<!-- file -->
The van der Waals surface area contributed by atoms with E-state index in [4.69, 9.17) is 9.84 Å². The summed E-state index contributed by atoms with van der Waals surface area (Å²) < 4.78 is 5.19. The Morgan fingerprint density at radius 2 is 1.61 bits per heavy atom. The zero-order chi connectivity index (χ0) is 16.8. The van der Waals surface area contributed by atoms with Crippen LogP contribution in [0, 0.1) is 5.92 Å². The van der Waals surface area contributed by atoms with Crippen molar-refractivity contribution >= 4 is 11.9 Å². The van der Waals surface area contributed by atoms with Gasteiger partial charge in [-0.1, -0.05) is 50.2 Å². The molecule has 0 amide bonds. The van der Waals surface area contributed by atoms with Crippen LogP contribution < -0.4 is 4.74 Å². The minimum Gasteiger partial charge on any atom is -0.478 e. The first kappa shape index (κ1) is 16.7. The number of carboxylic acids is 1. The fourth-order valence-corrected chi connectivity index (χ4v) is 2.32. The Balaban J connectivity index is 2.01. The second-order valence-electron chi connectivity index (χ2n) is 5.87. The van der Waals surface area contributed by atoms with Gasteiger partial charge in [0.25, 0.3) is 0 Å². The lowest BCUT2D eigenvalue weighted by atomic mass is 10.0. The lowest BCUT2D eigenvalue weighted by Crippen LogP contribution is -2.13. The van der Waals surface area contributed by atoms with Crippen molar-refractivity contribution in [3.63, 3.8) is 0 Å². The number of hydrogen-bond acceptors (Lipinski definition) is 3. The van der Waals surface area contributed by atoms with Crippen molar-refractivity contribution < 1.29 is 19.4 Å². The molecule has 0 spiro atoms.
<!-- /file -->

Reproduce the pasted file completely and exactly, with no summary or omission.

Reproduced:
The van der Waals surface area contributed by atoms with E-state index in [4.69, 9.17) is 9.84 Å². The summed E-state index contributed by atoms with van der Waals surface area (Å²) < 4.78 is 5.19. The Morgan fingerprint density at radius 2 is 1.61 bits per heavy atom. The zero-order chi connectivity index (χ0) is 16.8. The van der Waals surface area contributed by atoms with Crippen LogP contribution in [0, 0.1) is 5.92 Å². The van der Waals surface area contributed by atoms with Crippen molar-refractivity contribution >= 4 is 11.9 Å². The van der Waals surface area contributed by atoms with Gasteiger partial charge in [-0.1, -0.05) is 50.2 Å². The molecule has 0 amide bonds. The van der Waals surface area contributed by atoms with Crippen LogP contribution < -0.4 is 4.74 Å². The minimum Gasteiger partial charge on any atom is -0.478 e. The first kappa shape index (κ1) is 16.7. The number of carboxylic acids is 1. The fourth-order valence-corrected chi connectivity index (χ4v) is 2.32. The Balaban J connectivity index is 2.01. The second-order valence-electron chi connectivity index (χ2n) is 5.87. The van der Waals surface area contributed by atoms with Gasteiger partial charge in [0.25, 0.3) is 0 Å². The lowest BCUT2D eigenvalue weighted by atomic mass is 10.0. The lowest BCUT2D eigenvalue weighted by Crippen LogP contribution is -2.13. The van der Waals surface area contributed by atoms with Crippen molar-refractivity contribution in [3.63, 3.8) is 0 Å². The number of hydrogen-bond acceptors (Lipinski definition) is 3. The van der Waals surface area contributed by atoms with Crippen molar-refractivity contribution < 1.29 is 19.4 Å². The molecule has 0 spiro atoms.